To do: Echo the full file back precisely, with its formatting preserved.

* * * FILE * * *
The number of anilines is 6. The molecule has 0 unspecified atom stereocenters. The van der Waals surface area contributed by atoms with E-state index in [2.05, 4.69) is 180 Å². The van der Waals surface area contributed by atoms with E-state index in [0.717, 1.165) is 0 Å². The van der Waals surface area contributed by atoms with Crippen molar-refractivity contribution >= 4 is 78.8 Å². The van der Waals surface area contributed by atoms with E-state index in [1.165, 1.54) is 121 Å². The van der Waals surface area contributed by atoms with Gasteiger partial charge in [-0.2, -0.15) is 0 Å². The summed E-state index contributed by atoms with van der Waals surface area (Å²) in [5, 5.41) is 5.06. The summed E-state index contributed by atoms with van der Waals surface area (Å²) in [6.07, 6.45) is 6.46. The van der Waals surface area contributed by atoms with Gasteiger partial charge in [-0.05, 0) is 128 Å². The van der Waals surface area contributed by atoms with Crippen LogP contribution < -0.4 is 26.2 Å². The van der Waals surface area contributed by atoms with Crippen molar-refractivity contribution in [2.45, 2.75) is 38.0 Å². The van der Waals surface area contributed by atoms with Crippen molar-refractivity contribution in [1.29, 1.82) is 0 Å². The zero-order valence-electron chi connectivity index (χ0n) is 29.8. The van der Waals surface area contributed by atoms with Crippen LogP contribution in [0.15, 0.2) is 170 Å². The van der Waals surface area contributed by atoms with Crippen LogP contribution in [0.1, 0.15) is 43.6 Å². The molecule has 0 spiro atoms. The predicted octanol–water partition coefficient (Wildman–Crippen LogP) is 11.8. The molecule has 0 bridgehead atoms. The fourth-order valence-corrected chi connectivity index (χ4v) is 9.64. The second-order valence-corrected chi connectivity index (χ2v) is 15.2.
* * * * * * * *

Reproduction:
The number of anilines is 6. The molecule has 0 unspecified atom stereocenters. The van der Waals surface area contributed by atoms with E-state index in [2.05, 4.69) is 180 Å². The van der Waals surface area contributed by atoms with E-state index in [0.717, 1.165) is 0 Å². The van der Waals surface area contributed by atoms with Crippen molar-refractivity contribution >= 4 is 78.8 Å². The van der Waals surface area contributed by atoms with E-state index in [1.165, 1.54) is 121 Å². The van der Waals surface area contributed by atoms with Gasteiger partial charge in [-0.2, -0.15) is 0 Å². The summed E-state index contributed by atoms with van der Waals surface area (Å²) in [5, 5.41) is 5.06. The summed E-state index contributed by atoms with van der Waals surface area (Å²) in [6.07, 6.45) is 6.46. The van der Waals surface area contributed by atoms with Gasteiger partial charge in [-0.05, 0) is 128 Å². The van der Waals surface area contributed by atoms with Crippen LogP contribution < -0.4 is 26.2 Å². The van der Waals surface area contributed by atoms with Crippen molar-refractivity contribution in [2.45, 2.75) is 38.0 Å². The van der Waals surface area contributed by atoms with Crippen molar-refractivity contribution in [1.29, 1.82) is 0 Å². The zero-order valence-electron chi connectivity index (χ0n) is 29.8. The van der Waals surface area contributed by atoms with Crippen LogP contribution in [0.15, 0.2) is 170 Å². The van der Waals surface area contributed by atoms with Crippen LogP contribution in [0.1, 0.15) is 43.6 Å². The molecule has 0 spiro atoms. The predicted octanol–water partition coefficient (Wildman–Crippen LogP) is 11.8. The molecule has 0 bridgehead atoms. The fourth-order valence-corrected chi connectivity index (χ4v) is 9.64. The second-order valence-corrected chi connectivity index (χ2v) is 15.2.